The Czech Republic is home to the company Sonus Paradisi, whose owner, Jiri Zurek, graduated after university studies on making samples of organ sounds. He does that full time and his skills in that area are not surpassed by anyone.
The samples he made for Hauptwerk can represent the tones of organ pipes with all characteristic properties completely equivalent. It takes a lot of memory space and therefore the loading of a sample set takes several minutes.
However, it is the unsurpassed reproduction of the pipe sounds as the organist in the church hears them!

Good Hauptwerk samples show the sounds of pipes

Pipe organ sounds must meet high artistic requirements in order to be able to play the organ as a full-fledged musical instrument. The sounds must be clear and transparent, such as a choir with sopranos, altos and tenors or a string orchestra with violins, violas and cellos.

The sounds need a base of low tones, such as the voices of men in a choir, or the double bass in the strings. The organ has the registers Stopped Diapason and Subbas to produce deep tones with great Gravity. They can do their job well as the foundation of the sound construction if the pipes are widely scaled.

In addition to gravity and clarity, an organ sound must also sound sweet. This is especially audible in the soft, but clear four-foot flute sounds. The flute sounds do not have to be loud, but produce a clear sound, which colors well with tones of higher position. The similarity with my pipe organ is that sounds can be heard up close. The DRY samples were recorded at a short distance from the pipes, where the reverberation does not yet play a role.

The reverberation of a large number of churches has been recorded separately and stored in the memory of the Hauptwerk organ. The convolution reverberation can be chosen as desired and then has the same influence on the sound as the acoustics in the church. So hears the organist at home the church sounds as if he or she were playing the organ in the church.

Sonarte from Capelle aan den IJssel built my new Hauptwerk organ. There was only one benchmark for the choice of the organ's audio system: Reverence quality. My organ should sound like a pipe organ.

         each pipe sound that is reproduced must correspond 100% to the original sound

The speakers are clearly visible at the most ideal place to radiate the sounds. The bass tones come from a system based on wooden Subbass pipes. The velvety soft volume of the sounds is accompanied by a deep intensity.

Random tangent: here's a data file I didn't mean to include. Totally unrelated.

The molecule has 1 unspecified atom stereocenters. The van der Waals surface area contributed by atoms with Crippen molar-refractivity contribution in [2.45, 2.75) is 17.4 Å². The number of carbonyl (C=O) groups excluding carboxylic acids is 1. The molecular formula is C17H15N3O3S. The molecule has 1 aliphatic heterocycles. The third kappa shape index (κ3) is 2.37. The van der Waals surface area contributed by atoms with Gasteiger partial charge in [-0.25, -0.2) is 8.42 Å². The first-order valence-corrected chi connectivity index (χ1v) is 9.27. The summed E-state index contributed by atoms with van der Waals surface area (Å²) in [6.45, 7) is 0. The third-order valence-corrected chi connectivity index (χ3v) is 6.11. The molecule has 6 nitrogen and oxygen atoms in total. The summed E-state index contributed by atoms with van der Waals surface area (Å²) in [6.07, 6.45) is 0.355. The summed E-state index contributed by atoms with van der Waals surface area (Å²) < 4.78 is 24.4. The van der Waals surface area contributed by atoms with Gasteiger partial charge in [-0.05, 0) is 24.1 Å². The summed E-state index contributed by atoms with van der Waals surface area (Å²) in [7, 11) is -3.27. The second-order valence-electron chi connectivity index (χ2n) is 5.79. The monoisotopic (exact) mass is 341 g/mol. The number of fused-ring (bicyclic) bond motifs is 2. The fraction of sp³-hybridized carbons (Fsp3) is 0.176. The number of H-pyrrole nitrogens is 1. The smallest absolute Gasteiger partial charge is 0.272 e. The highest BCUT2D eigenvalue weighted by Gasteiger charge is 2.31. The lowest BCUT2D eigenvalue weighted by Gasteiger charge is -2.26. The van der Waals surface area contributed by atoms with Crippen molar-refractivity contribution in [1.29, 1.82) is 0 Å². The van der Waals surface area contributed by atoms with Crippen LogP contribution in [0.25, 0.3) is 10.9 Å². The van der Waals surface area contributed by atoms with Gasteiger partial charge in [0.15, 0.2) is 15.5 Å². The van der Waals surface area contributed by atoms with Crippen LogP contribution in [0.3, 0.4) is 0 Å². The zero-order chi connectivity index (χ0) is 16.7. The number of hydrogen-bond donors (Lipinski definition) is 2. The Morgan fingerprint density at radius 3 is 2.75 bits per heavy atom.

The soft sounds have a great Gravity.

Everyone is welcome to convince themselves of the special sounds here.               Mail to: John Boersma

The operation of the Wind model

Constantly I receive e-mails asking me to explain how the wind model works. Sample sets are offered with rave stories about the fantastic wind model. The questioners believe the roaring texts, which, however

       the wind model is glossy paint over a rusty carcass;

                                  it camouflages samples that are poorly made

The tone from a pipe fluctuates and therefore a tone sounds lively. It is an important feature of any wind instrument, such as flutes, oboes, and the other wind instruments in an orchestra. Thousands of organ pipes I have made and each pipe I have tested immediately. The noise should not be too much, because the wind energy must be completely converted into sound energy. Imperfections can occur and will be repaired to keep the tone as pure as possible. But a clean tone is not a rigid tone, the fluctuations are an integral part of the tone and ensure the liveliness of the sound.

When the tones are recorded for a sample set, the fluctuations must also be stored in the sample. In post-processing it is the art of the sample maker to remove unwanted noise  without affecting the fluctuations. Unfortunately, things often go wrong there and with the noise, the fluctuations have also disappeared. Making samples of an organ is a difficult job, which requires the expertise of voicers of organ pipes.

The tone with the missing fluctuations sounds rigid and that is masked by a technical trick. The amplifier that transmits the tone is modulated with a rapidly changing signal that varies the volume. The rigid tone with the fake fluctuations was named the wind model. For me as a maker of pipes it is incomprehensible that organists do not hear the difference.

When I have installed a sample set, the first action is to disable the wind model. I only use sample sets from Sonus Paradisi and from Prospectum; here the original fluctuations can be clearly heard. Both sample makers belong to the top of Hauptwerk and their samples are closest to the sounds of a pipe organ.